Serving the local swim team and students of the South Puttman high school along with members of the surrounding community – day in and day out, 12 months a year – generally does not make for splashy headlines or warrant national media attention. But it is exactly this type of pool with which most pool managers in North America are intimately familiar. Nearly everyone at one point or another in his or her career has or will manage a pool much like it.
The South Putnam High School pool’s strengths include a dedicated and professional coach/pool manager and a community fully committed to its support. Its weaknesses – before a recent renovation was undertaken – included a deteriorated and badly corroded metal gutter, a completely worn out diatomaceous earth (DE) filter tank, a potentially unsafe diving stand, a pool finish that was badly chipped and faded, a lack of modem automatic pool controls and a severely limited budget.
Thousands of pools like South Putnam’s are scattered in communities across North America Built in the 1940s and 1950s. These pools, rectangular or L-shaped, indoor or outdoor-make up the backbone of American recreational swimming. Constructed at schools, parks and YMCAs, often with local fundraising support, the small community pool frequently struggles with finite resources and slowly but steadily deteriorating infrastructures. Unattractive, worn-out pools tend to draw fewer and fewer patrons to support the facility. It can feel like a downward spiral to the manager, who is attempting to keep the facility operating on continually diminishing revenues and attendance.
As the professional pool design community develops even more intricate water play complexes and increasingly expensive “Fastest Pool in the World Natatoriums,” the reality for many pool managers is a fixed revenue stream for a pool that is 15 to 30 years old and that is a season or two away from some kind of renovation.
One Pool’s Renovation
The story of the South Putnam pool, then, is about what can be done with finite resources to transform a pool into something of which the community can be proud. It is about affordably taking a pool from a deteriorated condition to something that can generate local pride and renewed commitment, while reducing long-term maintenance costs.
The South Putnam pool is a 75-foot by 45-foot, indoor, six-lane competitive rectangular pool that sits among the rolling hills and farms 45 miles west of Indianapolis. The year-round facility serves the rural Indiana community of Putnam County and nearby Greencastle. Like many pool renovation projects where there are serious pool problems and limited funds available to accomplish a major renovation, the project began with community and school board meetings to discuss the problems and to prioritize and appropriate the necessary money to accomplish the design and renovation.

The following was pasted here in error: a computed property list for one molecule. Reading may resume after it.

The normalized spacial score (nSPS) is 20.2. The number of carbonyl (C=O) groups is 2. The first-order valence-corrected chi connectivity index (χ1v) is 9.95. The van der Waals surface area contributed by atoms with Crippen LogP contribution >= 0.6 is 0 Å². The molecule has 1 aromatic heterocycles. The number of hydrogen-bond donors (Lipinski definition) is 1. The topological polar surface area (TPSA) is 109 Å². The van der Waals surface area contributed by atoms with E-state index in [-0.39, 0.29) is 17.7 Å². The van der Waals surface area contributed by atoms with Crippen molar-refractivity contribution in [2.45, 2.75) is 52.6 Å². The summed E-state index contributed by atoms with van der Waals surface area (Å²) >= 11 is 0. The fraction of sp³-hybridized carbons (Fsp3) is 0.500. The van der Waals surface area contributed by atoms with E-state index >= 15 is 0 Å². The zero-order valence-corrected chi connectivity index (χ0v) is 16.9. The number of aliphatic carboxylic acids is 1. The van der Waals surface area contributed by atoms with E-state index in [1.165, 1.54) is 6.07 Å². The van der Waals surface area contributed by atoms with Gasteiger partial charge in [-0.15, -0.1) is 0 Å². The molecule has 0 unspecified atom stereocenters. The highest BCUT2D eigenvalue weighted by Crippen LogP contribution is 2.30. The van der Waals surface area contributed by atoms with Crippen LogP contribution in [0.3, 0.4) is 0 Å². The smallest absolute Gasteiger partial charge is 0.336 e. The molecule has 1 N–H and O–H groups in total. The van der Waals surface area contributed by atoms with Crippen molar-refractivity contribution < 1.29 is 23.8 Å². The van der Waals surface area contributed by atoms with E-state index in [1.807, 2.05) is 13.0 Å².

Earl Williams, superintendent of the school corporation, appointed Joe Condon, the school swim coach and pool manager, to determine what should be accomplished with the funds available. He became the owner’s representative in all pool renovation related dealings.
The pool’s biggest problem centered around the deteriorated metal pool gutter and filter tank. The pool shell was on its last leg and the fiberglass was starting to chip and delaminate, according to Condon. “Our old gutter was in terrible shape. In some places, you could nearly put your finger through it. Every time we backwashed, rust chips would be blown into the pool. We used to have to go around and unclog the rust flakes from the water inlet holes with a pipe reamer,” he said.
The design firm hired by the school board to work with the school staff in solving the pool’s problems was Odle McGuire and Shook of Indianapolis and Bloomington, Indiana. Upon preliminary investigations, project architect Jim Bradley and engineer Bob Dimond of Dimond an Associates, Indianapolis, found the primary concern to be “solving the problems of a seriously deteriorated pool infrastructure with a very limited budget.”
The prioritization of needs was determined by the design team, and plans and specifications were drawn up to meet current state health codes. The final plans and specifications called for a scope of work that included:
- Demolition and replacement of the gutter;
- Replacement of the existing corrode DE filter system with a high-rate sand filter;
- Replacement of the existing diving stand and board;
- Miscellaneous deck equipment replacement;
- Miscellaneous piping replacement;
- Ventilation improvements;
- Modifying the pool access system; and
- Sandblasting out the old glass system and repainting the existing pool shell.
Contractors were asked to bid on an alternate to line the existing pool with a reinforced PVC membrane system instead of painting or plastering.
The bid was structured so the school board could select from a menu-style price list, comparing the items to be renovated with the available funds. According to the architect, “the customer knew what the basic needs were: a new gutter and a new filter. We designed the project and set up the specifications so the owner was free to choose those alternate items that best matched the priority list with the available funds.”
Before the bid opening, but after the design was essentially completed and being reviewed by potential bidders, the architect was presented with a new concept for an extruded PVC pool gutter. “The gutter design originally had centered around a stainless steel gutter system, because that was what was known to us at the time,” Bradley said. The new concept – an extruded seamless, all PVC integral supply and return gutter functioned in a manner similar to the metal gutter systems. Although it was a new product, after review by the architect, the owner and engineer for the school corporation, the DuraTech gutter system was allowed to be bid as a deductive alternate to the base bid. “The gutter option was set up as a no-risk option to the owner, allowing us to bid the project and evaluate it fully after the bid,” Bradley said.
On the bid date, the combined numbers from contractors came in near budgetary projections, and the flexibility afforded by the various alternate bid items enabled the board and decision-makers to match their priority lists with the available budget. “The concept of employing alternates to the base bid allowed the owner to match priorities closely with the available funds. What it really did was offer the owner flexibility,” Bradley said.